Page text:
From a very interesting piece on how Raj Chetty is trying to change the way economics is taught at Harvard (and indirectly in the rest of America):
Because Harvard has a tendency to set the pattern for other universities, Ec 10’s textbook is amassive best-seller, used at dozens of other schools, earning its author, professor Greg Mankiw, an estimated $42 million in royalties since it was first released in 1998.
Hmmm, that sounds like kind of a lot of money to get paid for putting together some teaching materials (labor which I think it’s fair to assume is in large part performed by anonymous graduate students). How does this happen?
Just like every intro-econ text, Paruszkiewicz said, Mankiw’s book contains a section on uncompetitive markets, monopolies and oligopolies— markets made up of a few dominant players that influence prices. Paruszkiewicz views the $280 textbook as a creature of a classic oligopoly, a lucrative cabal that clashes with an emerging open-source market in which professors write books for free.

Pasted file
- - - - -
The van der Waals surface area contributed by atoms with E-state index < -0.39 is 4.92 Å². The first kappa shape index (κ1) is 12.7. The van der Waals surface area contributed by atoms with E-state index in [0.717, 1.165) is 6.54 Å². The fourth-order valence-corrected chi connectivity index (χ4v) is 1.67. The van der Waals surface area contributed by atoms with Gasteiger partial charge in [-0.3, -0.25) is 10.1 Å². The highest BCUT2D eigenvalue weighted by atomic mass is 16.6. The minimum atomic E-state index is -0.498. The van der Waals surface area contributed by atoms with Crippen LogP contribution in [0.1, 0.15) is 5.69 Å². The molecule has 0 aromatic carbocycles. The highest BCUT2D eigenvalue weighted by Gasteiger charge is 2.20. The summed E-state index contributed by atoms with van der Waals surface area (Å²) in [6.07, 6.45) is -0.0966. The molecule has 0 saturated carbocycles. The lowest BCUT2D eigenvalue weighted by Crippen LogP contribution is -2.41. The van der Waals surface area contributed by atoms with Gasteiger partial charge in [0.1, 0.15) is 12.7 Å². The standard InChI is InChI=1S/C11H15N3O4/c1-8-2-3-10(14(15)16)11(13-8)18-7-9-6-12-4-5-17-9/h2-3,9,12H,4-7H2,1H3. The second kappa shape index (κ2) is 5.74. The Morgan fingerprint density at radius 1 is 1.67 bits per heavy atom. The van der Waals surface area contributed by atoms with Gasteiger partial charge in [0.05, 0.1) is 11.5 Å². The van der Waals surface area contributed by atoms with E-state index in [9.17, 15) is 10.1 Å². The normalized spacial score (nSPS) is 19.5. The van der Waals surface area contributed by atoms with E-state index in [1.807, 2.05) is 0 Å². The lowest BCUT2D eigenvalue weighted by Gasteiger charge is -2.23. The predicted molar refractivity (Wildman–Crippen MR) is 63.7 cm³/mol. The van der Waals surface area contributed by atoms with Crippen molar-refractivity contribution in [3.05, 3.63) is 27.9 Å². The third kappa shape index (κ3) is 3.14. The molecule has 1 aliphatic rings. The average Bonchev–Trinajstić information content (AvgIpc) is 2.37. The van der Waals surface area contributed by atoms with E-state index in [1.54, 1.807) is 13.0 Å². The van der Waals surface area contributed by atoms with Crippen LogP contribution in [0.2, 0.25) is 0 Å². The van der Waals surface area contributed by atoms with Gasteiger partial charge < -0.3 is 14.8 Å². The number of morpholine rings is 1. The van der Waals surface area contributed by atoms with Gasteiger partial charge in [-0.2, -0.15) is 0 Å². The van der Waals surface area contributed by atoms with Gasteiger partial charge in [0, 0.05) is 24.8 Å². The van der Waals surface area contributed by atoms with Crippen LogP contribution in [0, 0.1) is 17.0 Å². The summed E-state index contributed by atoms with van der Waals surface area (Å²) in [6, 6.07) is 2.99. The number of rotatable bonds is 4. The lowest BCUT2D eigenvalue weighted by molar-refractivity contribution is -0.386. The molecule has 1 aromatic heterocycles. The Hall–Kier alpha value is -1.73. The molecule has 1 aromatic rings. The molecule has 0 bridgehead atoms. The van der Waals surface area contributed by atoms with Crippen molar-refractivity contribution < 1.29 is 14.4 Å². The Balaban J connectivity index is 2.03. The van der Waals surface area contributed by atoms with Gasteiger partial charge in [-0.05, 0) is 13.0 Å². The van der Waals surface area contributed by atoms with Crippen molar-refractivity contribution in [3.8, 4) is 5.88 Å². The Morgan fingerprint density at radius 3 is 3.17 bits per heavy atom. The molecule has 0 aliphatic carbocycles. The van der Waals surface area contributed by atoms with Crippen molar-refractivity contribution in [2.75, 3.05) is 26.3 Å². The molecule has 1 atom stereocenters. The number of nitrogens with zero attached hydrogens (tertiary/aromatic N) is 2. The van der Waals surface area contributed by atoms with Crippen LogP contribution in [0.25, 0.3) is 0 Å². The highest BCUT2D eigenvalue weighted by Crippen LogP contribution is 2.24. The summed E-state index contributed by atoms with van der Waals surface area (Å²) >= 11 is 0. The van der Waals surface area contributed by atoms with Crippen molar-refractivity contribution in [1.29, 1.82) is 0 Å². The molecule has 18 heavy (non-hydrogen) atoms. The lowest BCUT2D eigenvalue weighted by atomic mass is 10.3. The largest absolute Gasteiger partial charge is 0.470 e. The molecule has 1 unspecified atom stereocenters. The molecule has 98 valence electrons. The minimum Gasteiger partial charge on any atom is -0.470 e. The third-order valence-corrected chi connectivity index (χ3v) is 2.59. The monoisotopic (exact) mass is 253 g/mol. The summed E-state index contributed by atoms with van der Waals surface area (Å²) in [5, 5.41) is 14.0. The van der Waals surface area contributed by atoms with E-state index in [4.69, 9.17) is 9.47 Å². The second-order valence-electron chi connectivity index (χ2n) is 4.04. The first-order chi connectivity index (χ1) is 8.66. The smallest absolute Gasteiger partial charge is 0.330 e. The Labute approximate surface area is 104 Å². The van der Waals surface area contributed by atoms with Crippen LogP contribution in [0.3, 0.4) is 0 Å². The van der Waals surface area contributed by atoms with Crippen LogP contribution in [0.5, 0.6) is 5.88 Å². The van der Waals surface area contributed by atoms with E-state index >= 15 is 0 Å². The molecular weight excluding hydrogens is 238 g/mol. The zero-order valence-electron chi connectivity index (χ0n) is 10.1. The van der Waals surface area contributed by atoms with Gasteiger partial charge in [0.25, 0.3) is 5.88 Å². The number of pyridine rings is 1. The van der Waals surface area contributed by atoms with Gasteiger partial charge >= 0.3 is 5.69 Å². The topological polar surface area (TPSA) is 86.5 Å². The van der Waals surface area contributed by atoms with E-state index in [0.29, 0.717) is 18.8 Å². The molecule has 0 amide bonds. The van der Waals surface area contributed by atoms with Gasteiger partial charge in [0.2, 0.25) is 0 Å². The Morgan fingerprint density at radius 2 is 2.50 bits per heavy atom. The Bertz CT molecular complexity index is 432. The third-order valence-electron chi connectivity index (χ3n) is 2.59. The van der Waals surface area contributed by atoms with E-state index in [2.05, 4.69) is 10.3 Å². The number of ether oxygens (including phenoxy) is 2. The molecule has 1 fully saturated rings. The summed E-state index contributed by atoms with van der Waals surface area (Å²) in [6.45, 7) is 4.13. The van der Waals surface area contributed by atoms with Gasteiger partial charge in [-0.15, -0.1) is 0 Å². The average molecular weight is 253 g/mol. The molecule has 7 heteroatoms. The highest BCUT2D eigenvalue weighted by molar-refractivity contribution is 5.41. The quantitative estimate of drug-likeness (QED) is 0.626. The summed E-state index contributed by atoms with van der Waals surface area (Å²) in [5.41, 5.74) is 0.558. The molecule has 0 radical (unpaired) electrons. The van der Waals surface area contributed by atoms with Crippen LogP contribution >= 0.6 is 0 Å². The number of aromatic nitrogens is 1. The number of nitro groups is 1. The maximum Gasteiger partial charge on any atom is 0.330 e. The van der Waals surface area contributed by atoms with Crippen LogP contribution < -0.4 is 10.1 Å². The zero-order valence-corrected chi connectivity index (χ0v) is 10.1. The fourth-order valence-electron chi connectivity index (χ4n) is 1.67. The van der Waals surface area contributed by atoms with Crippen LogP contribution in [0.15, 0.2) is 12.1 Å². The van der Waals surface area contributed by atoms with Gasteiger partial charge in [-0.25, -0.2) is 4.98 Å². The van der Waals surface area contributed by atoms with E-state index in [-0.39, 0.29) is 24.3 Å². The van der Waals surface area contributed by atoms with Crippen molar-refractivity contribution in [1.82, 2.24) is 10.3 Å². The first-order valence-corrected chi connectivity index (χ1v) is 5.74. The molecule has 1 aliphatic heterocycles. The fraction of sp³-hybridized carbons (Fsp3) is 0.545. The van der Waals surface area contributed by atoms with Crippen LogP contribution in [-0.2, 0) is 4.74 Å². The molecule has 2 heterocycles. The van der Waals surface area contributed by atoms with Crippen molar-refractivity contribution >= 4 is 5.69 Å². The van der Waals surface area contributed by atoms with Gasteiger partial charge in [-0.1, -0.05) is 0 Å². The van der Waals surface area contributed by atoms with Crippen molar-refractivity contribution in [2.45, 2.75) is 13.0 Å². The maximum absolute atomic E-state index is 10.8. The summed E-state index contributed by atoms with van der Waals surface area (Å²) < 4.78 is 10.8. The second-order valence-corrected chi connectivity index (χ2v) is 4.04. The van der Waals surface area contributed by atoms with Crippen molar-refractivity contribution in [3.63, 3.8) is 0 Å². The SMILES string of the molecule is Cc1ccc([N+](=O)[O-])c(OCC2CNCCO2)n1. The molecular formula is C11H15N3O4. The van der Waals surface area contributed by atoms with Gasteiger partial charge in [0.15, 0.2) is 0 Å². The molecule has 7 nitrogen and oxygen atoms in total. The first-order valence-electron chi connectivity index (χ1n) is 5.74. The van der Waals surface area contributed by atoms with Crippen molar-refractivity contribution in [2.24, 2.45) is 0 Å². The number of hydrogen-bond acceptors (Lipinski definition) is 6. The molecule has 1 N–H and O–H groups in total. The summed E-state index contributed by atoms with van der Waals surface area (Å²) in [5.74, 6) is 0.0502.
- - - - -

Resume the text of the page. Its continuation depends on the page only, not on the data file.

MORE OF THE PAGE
(Note: Chetty doesn’t assign a textbook in his intro course: he assigns journal articles to the students.)
Asked about his little side-publishing business, Prof. Rational Maximizer had this to say:
Asked in an email, “Would you ever write an open-source textbook? Why, or why not?” Mankiw responded:
“Let me fix that for you: Would you keep doing your job if you stopped being paid? Why or why not?”